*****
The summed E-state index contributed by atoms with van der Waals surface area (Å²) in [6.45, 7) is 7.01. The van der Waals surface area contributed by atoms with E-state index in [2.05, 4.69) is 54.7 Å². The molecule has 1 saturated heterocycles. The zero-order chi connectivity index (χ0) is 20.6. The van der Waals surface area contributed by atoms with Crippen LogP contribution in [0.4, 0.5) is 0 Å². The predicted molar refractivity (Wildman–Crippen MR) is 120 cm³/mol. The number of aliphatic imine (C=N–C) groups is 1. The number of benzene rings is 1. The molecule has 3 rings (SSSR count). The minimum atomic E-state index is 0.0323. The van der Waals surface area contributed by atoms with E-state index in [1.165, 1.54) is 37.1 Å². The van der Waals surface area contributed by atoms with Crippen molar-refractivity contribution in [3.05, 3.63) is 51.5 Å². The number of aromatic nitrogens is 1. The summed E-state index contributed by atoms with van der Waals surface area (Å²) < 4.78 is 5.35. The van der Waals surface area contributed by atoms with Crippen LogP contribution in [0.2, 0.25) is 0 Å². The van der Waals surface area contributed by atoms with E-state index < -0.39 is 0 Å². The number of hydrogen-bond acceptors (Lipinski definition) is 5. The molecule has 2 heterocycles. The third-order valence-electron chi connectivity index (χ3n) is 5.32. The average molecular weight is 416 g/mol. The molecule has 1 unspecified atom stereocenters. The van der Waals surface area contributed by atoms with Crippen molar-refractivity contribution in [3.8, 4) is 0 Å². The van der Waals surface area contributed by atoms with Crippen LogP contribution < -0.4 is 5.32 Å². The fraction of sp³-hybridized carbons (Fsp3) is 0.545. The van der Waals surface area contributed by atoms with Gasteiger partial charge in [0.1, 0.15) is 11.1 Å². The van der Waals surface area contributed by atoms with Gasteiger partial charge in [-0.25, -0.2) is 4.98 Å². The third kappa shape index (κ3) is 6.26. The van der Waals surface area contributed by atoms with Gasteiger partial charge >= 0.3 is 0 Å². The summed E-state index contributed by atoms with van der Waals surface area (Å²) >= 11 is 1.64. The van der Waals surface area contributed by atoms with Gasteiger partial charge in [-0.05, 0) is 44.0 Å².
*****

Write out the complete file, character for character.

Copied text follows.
The summed E-state index contributed by atoms with van der Waals surface area (Å²) in [6.45, 7) is 7.01. The van der Waals surface area contributed by atoms with E-state index in [2.05, 4.69) is 54.7 Å². The molecule has 1 saturated heterocycles. The zero-order chi connectivity index (χ0) is 20.6. The van der Waals surface area contributed by atoms with Crippen LogP contribution in [0.4, 0.5) is 0 Å². The predicted molar refractivity (Wildman–Crippen MR) is 120 cm³/mol. The number of aliphatic imine (C=N–C) groups is 1. The number of benzene rings is 1. The molecule has 3 rings (SSSR count). The minimum atomic E-state index is 0.0323. The van der Waals surface area contributed by atoms with E-state index in [1.165, 1.54) is 37.1 Å². The van der Waals surface area contributed by atoms with Crippen molar-refractivity contribution in [3.05, 3.63) is 51.5 Å². The number of aromatic nitrogens is 1. The summed E-state index contributed by atoms with van der Waals surface area (Å²) < 4.78 is 5.35. The van der Waals surface area contributed by atoms with Crippen LogP contribution in [0.2, 0.25) is 0 Å². The van der Waals surface area contributed by atoms with E-state index < -0.39 is 0 Å². The number of hydrogen-bond acceptors (Lipinski definition) is 5. The molecule has 2 heterocycles. The third-order valence-electron chi connectivity index (χ3n) is 5.32. The average molecular weight is 416 g/mol. The molecule has 1 unspecified atom stereocenters. The van der Waals surface area contributed by atoms with Crippen molar-refractivity contribution in [3.8, 4) is 0 Å². The van der Waals surface area contributed by atoms with Crippen LogP contribution < -0.4 is 5.32 Å². The fraction of sp³-hybridized carbons (Fsp3) is 0.545. The van der Waals surface area contributed by atoms with Gasteiger partial charge in [0.1, 0.15) is 11.1 Å². The van der Waals surface area contributed by atoms with Gasteiger partial charge in [-0.25, -0.2) is 4.98 Å². The third kappa shape index (κ3) is 6.26. The van der Waals surface area contributed by atoms with Gasteiger partial charge >= 0.3 is 0 Å². The summed E-state index contributed by atoms with van der Waals surface area (Å²) >= 11 is 1.64. The van der Waals surface area contributed by atoms with Gasteiger partial charge in [-0.05, 0) is 44.0 Å².